Visible (0.64 µm) imagery from GOES-16 (upper left) also has better spatial (nominally 0.5 km) resolution than GOES-13 (upper right, nominally 1 km). Note that the black points at the start of the animation in GOES-16 are regions of very high reflectivity that — for now — are incorrectly set to missing in AWIPS. Consider, for example, the visible signatures of the overshooting tops in GOES-13: are you certain you are tracking the same feature with the 15-minute time step? GOES-16 data show that overshoots can emerge and decay much more quickly than every 15 minutes!

Increase in Gulf of Mexico water turbidity in the wake of Hurricane Irma

September 11th, 2017 |

Suomi NPP VIIRS true-color RGB images on 07 September and 11 September [click to enlarge]ep

A comparison of Suomi NPP VIIRS true-color Red/Green/Blue (RGB) images on 07 September (before Irma) and 11 September (after Irma) revealed a marked increase in turbidity of the shallow Continental Shelf waters off the coast of southern/southwestern Florida and the Florida Keys. Irma moved through that region on 10 September as a Category 3 hurricane — and even though the center of Irma moved northward off/along the west coast of Florida (with a wind gust to 75 mph at Key West) , the strongest winds were recorded along/near the east coast of Florida: wind gusts to 92 mph and 109 mph and 142 mph — stirring up particulates within the shallow Continental Shelf waters.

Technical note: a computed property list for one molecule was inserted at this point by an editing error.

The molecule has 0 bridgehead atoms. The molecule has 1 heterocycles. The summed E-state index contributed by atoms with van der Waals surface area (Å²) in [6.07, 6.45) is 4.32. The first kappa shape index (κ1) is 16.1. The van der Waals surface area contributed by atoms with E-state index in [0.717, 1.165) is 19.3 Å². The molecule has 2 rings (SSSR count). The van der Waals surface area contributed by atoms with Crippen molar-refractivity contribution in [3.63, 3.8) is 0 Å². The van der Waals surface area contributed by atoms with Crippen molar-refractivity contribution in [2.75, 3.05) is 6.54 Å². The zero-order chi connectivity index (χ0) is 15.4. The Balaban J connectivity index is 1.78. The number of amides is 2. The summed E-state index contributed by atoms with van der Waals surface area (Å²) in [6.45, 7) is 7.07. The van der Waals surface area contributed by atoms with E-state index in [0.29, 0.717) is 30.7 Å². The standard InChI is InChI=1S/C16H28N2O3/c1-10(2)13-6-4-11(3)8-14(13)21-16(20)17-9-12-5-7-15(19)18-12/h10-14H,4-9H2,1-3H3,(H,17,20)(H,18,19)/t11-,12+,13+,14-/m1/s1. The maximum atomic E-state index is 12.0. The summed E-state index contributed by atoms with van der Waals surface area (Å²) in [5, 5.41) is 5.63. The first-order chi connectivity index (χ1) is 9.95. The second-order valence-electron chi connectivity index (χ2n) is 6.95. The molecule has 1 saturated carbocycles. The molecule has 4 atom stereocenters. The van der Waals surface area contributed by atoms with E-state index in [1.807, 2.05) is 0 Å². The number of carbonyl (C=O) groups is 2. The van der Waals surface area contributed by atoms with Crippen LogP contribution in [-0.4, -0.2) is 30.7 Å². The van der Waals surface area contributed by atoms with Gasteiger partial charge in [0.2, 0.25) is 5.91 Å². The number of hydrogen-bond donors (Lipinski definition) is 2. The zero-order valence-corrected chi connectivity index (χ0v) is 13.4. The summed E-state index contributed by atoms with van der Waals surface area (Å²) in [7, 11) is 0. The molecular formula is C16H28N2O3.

* GOES-16 data posted on this page are preliminary, non-operational and are undergoing testing *

Large-scale (CONUS) VIIRS true-color before-Irma and after-Irma images are available here and here. Note that the cloud shield of Irma had expanded as far westward as Kansas, Texas and Oklahoma on 12 September ( GOES-16 true-color images) — in addition to large areas of dense smoke from wildfires in the Pacific Northwest (blog post) which was drifting eastward across the northern US.

Irma over Florida as seen by Suomi NPP and GOES-16

September 11th, 2017 |

Suomi NPP VIIRS Infrared 10.8 µm imagery, 0709 UTC on 11 September 2017 (Click to enlarge)